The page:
Published on Sunday, March 18th, 2018
Strawberries, rubbing alcohol, salt and detergent… the ingredients for an interesting cocktail? Or a DNA experiment?
Armed with a bag of frozen strawberries, Emily Telfer, aka Whāea Emily, showed 80 tamariki from Te Rangihakahaka Centre for Science and Technology how to extract DNA using common household items.
Te Rangihakahaka is the new partnership kura run by Te Taumata o Ngāti Whakaue Iho-Ake (Te Taumata) in Rotorua. They’re the first ‘school’ in Aotearoa to combine a focus on science and technology with identity, language and culture in this way. Their theme for term one is whakapapa and DNA.
Te Rangihakahaka principal Renee Gilles says that students will be engaged in a hands-on style of working with people who are working in the field – like Emily.
Renee explains that DNA is a fitting place to start, “Our first term is about whakapapa. It’s all about who we are and who they (the students) are and, like Emily has explained, everything begins with DNA.”
Emily worked with their teaching team to develop the kaupapa for the term and to run the strawberry DNA extraction at the first wananga at Para te Hoata (Tunohopu) Marae in Ohinemutu, Rotorua.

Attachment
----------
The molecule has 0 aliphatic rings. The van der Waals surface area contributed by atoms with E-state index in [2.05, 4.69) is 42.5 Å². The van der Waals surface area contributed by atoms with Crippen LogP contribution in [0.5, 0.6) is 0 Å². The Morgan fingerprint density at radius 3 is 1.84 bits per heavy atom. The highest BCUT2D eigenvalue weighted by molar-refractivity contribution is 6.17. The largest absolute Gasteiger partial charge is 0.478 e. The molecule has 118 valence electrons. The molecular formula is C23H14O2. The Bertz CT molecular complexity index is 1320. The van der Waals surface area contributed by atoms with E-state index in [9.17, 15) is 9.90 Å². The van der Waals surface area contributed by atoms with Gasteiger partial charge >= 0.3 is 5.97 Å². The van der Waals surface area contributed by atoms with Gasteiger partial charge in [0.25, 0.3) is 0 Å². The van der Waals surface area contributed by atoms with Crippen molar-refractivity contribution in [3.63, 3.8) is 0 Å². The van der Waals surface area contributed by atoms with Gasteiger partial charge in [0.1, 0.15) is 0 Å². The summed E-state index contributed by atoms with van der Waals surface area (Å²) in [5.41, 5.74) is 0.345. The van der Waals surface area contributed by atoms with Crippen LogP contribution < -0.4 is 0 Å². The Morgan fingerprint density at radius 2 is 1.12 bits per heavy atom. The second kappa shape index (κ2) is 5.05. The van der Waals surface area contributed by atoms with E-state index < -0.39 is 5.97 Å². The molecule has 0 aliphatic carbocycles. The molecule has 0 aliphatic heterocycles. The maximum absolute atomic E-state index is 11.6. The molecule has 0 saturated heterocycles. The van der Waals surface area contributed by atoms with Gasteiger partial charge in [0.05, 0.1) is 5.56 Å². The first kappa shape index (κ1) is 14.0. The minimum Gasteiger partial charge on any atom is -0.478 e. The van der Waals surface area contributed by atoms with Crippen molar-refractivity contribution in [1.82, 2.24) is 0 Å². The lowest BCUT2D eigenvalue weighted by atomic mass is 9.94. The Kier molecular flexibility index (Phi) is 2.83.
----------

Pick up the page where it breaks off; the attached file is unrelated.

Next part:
After their first week at Para te Hoata (Tunohopu), students will return to their classrooms where the hands-on style of learning will continue.
Renee says, “We have practical tasks but we also want to engage with people doing science, so it becomes relevant. We want our kids to know that there are real people doing these things – that these are the jobs they can have. That we’re not doing an experiment for the sake of doing an experiment. Experiences like this can lead on to something for these children’s lives.”
Emily says, “It’s so important for the next generation to embrace science literacy and not just in a western context, I’m incredibly proud to be involved in this ground-breaking learning endeavor.”
According to Renee, Emily is a great inspiration for students, “We just found her so inspiring for our tamariki – she magnifies all that passion and love for the sciences and gets our tamariki excited about it, and that’s what we want. For them to know that they too, can be a scientist just like Emily.”
The theme for term two is Ara Ahi, focusing on the geothermal landscape around Rotorua.
Rotorua’s first partnership school, to be run by Ngāti Whakaue, has confirmed its venue ahead of its official
Ngati Whakaue, through Te Taumata o Ngati Whakaue Trust, is calling on local businesses to help support science
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